whit

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See also: Whit

English[edit]

Etymology 1[edit]

From Middle English wiȝt, wight, from Old English wiht (wight, person, creature, being, whit, thing, something, anything), from Proto-Germanic *wihtą (thing, creature) or *wihtiz (essence, object), from Proto-Indo-European *wekti- (cause, sake, thing), from *wekʷ- (to say, tell). Cognate with Old High German wiht (creature, thing), Dutch wicht, German Wicht. Doublet of wight.

Pronunciation[edit]

Noun[edit]

whit (plural whits)

  1. The smallest part or particle imaginable; an iota.
Synonyms[edit]
Translations[edit]

Etymology 2[edit]

Preposition[edit]

whit

  1. Pronunciation spelling of with.

Anagrams[edit]


Middle English[edit]

Alternative forms[edit]

Etymology[edit]

Inherited from Old English hwīt, from Proto-West Germanic *hwīt, from Proto-Germanic *hwītaz.

Pronunciation[edit]

Adjective[edit]

whit (plural and weak singular white, comparative whitter, superlative whittest)

  1. white, pale, light (in color)
    • c. 1395, John Wycliffe, John Purvey [et al.], transl., Bible (Wycliffite Bible (later version), MS Lich 10.)‎[1], published c. 1410, Apocalips 1:14, page 117v; republished as Wycliffe's translation of the New Testament, Lichfield: Bill Endres, 2010:
      ⁊ þe heed of him ⁊ his heeris weren whiyt as whiyt wolle .· ⁊ as ſnow / ⁊ þe iȝen of him as flawme of fier .·
      And his head and his hairs were white, like white wool or snow, and his eyes were like fire's flame.
  2. (referring to people) wearing white clothes
  3. (referring to people) having white skin
  4. attractive, fair, beautiful
  5. bright, shining, brilliant
  6. (referring to plants) having white flowers
  7. (heraldry) silver, argent (tincture)
  8. (alchemy) Inducing the transmutation of a substance into silver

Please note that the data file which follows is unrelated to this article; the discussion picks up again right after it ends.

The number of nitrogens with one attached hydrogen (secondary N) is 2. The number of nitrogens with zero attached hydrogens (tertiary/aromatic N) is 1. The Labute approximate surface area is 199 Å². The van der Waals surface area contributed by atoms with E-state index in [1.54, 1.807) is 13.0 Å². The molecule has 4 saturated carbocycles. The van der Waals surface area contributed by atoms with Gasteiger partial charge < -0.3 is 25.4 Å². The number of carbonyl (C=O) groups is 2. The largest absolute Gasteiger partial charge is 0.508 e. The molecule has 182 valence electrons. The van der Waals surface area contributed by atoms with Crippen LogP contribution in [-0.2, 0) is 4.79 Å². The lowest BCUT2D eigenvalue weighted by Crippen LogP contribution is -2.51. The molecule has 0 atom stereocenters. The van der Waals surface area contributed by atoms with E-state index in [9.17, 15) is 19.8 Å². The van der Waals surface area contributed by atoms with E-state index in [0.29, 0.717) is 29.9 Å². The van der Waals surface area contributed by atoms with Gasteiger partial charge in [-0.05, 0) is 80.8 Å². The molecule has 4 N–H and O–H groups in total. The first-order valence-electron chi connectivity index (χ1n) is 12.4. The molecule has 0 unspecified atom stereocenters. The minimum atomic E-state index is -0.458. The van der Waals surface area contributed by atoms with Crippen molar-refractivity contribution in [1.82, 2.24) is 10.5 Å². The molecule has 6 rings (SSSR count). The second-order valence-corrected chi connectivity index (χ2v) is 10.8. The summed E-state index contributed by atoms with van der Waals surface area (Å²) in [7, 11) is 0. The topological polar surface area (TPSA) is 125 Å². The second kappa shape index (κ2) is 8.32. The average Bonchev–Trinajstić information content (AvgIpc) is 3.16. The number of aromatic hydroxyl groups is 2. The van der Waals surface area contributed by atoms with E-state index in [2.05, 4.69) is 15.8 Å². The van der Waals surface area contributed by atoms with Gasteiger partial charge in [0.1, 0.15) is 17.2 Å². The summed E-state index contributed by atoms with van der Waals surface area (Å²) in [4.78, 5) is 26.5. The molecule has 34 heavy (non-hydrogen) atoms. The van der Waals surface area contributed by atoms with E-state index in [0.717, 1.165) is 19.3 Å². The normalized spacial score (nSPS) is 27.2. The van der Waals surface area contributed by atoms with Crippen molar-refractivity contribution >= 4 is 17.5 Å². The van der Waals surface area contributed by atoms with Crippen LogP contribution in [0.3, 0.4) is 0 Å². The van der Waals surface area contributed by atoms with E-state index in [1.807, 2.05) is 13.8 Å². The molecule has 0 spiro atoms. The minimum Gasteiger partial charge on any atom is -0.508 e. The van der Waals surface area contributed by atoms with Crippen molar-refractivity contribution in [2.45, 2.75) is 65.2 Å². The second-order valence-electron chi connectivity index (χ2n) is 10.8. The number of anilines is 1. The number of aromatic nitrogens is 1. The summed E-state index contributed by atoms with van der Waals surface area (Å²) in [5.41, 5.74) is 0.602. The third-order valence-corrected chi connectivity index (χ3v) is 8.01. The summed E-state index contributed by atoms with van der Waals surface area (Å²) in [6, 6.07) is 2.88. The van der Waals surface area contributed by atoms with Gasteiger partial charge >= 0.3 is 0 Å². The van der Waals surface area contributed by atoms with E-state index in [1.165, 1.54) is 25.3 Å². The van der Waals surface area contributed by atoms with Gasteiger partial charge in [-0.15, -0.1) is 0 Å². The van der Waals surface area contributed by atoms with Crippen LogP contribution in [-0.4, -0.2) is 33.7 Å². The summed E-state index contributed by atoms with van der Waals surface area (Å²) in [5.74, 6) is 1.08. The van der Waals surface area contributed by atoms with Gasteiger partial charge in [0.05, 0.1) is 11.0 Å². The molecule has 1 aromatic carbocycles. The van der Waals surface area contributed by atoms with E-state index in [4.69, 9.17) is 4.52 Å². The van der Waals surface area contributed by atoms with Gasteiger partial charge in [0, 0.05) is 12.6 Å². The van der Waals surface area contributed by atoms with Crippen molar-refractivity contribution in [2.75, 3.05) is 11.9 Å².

9. (medicine) Unusually light; bearing the pallor of death

Related terms[edit]

Descendants[edit]

  • English: white (see there for further descendants)
  • Scots: quhite, fyte, fite, whyte, white
  • Yola: whit

References[edit]

Noun[edit]

whit

  1. white (colour)
  2. white pigment
  3. The white of an egg
  4. The white of an eye
  5. white fabric
  6. white wine
  7. dairy products
  8. Other objects notable for being white

Descendants[edit]

References[edit]

See also[edit]

Colors in Middle English · coloures, hewes (layout · text)
     whit      grey, hor      blak
             red; cremesyn, gernet              citrine, aumbre; broun, tawne              yelow, dorry; canevas
             grasgrene              grene             
             plunket; ewage              asure, livid              blewe, blo, pers
             violet; inde              rose, murrey; purpel, purpur              claret

Scots[edit]

Pronunciation[edit]

Pronoun[edit]

whit

  1. Alternative form of what

References[edit]


Yola[edit]

Etymology[edit]

From Middle English whit, from Old English hwīt, from Proto-West Germanic *hwīt.

Adjective[edit]

whit (comparative whiter)

  1. white

References[edit]

  • Jacob Poole (1867), William Barnes, editor, A Glossary, With some Pieces of Verse, of the old Dialect of the English Colony in the Baronies of Forth and Bargy, County of Wexford, Ireland, London: J. Russell Smith, page 78
Colors in Yola · [Term?] (layout · text)
     whit, baun      gry      bhlock, blaak
             reed              yulloureed              yullou, buee
             *leem green              green              *meente
             blúegreen              *asure              blúe
                          purple              rowse